In Vitro Digestibility of Ration Containing Different Level of Palm Oil Frond Fermented with Phanerochaetae chrysosporium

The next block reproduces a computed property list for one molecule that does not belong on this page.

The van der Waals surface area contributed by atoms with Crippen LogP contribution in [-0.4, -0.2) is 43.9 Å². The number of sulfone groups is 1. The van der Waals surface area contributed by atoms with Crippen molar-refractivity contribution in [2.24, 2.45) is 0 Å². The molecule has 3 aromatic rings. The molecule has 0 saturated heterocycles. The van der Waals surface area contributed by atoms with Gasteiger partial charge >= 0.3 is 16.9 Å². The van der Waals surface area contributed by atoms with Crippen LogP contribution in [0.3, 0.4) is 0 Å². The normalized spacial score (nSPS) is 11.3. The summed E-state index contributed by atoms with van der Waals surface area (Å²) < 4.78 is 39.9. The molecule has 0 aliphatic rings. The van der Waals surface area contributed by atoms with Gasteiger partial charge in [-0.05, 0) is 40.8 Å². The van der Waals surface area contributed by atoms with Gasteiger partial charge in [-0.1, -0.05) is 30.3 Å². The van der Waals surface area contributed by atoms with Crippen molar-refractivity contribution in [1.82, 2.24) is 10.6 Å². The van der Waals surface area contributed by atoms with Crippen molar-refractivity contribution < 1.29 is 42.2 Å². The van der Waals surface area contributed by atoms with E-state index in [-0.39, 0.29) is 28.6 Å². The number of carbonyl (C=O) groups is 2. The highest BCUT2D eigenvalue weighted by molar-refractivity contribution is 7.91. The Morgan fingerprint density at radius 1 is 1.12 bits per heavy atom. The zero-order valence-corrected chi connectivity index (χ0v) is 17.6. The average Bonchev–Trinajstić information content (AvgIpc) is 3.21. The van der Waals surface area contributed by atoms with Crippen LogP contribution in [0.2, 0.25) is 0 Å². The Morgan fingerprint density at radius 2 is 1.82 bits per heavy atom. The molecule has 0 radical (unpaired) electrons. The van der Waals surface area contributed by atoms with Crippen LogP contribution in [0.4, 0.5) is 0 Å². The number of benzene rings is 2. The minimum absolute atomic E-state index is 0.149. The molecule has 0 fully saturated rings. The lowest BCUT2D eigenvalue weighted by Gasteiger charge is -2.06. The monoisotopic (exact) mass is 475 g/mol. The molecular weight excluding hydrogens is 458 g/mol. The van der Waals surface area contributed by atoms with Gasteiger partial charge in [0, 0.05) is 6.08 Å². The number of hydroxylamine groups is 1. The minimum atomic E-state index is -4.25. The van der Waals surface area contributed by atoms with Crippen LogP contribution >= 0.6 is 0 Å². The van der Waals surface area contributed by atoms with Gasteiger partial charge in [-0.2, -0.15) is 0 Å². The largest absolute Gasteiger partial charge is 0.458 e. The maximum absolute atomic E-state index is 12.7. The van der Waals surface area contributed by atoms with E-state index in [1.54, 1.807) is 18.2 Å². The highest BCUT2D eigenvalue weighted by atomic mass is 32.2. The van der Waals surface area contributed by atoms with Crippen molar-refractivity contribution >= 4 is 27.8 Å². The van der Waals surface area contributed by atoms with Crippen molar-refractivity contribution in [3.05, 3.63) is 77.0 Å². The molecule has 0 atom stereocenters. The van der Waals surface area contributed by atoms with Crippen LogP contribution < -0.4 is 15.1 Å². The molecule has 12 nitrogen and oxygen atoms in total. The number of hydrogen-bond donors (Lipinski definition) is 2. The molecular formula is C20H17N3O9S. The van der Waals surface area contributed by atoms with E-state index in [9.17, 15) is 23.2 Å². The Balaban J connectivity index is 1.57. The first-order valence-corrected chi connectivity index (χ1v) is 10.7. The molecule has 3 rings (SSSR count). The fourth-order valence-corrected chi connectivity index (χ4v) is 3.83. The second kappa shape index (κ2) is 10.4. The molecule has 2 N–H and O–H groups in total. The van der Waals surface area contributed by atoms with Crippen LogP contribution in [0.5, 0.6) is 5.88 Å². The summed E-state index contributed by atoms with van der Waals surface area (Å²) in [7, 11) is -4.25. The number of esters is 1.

Phanerochaete chrysosporium was widely used to delignify agricultural waste product and improve biodegradation of the substrate as animal feed. The experiment was carried out to increase the use of palm oil fronds as a substitute material for napier grass through biodegradation process with P. chysosporium. A completely randomized design with four treatments and four replications was used. The treatments were ration containing 60% napier grass (R1), ration containing 40% napier grass and 20% fermented palm oil frond (R2), ration containing 20% napier grass and 40% fermented palm oil frond (R3), ration containing 60% fermented palm oil frond (R4). Fourty percent concentrate was included in all treatment rations. Parameters measured were in vitro digestibilities of dry matter, organic matter, crude fiber, NDF, ADF, NH3, TVFA, and ruminal cellulolitic bacteria. Results showed that increasing level of fermented palm oil frond in the ration reduced (P<0.05) digestibilities of dry matter, organic matter, crude fiber, NDF, ADF, N-NH3, TVFA concentration and number of ruminal cellulolytic bacteria. It is concluded that fermentation of palm oil frondwith P. chysosporium decrease lignin content by 47.79%, but increasing the fermented palm oil frond in the ration reduces nutrient digestibilities, N-NH3 and TVFA concentrations and rumen cellulolytic bacteria counts. Fermented palm oil frond up to 40% could be used as a substitute for forages in ruminant rations.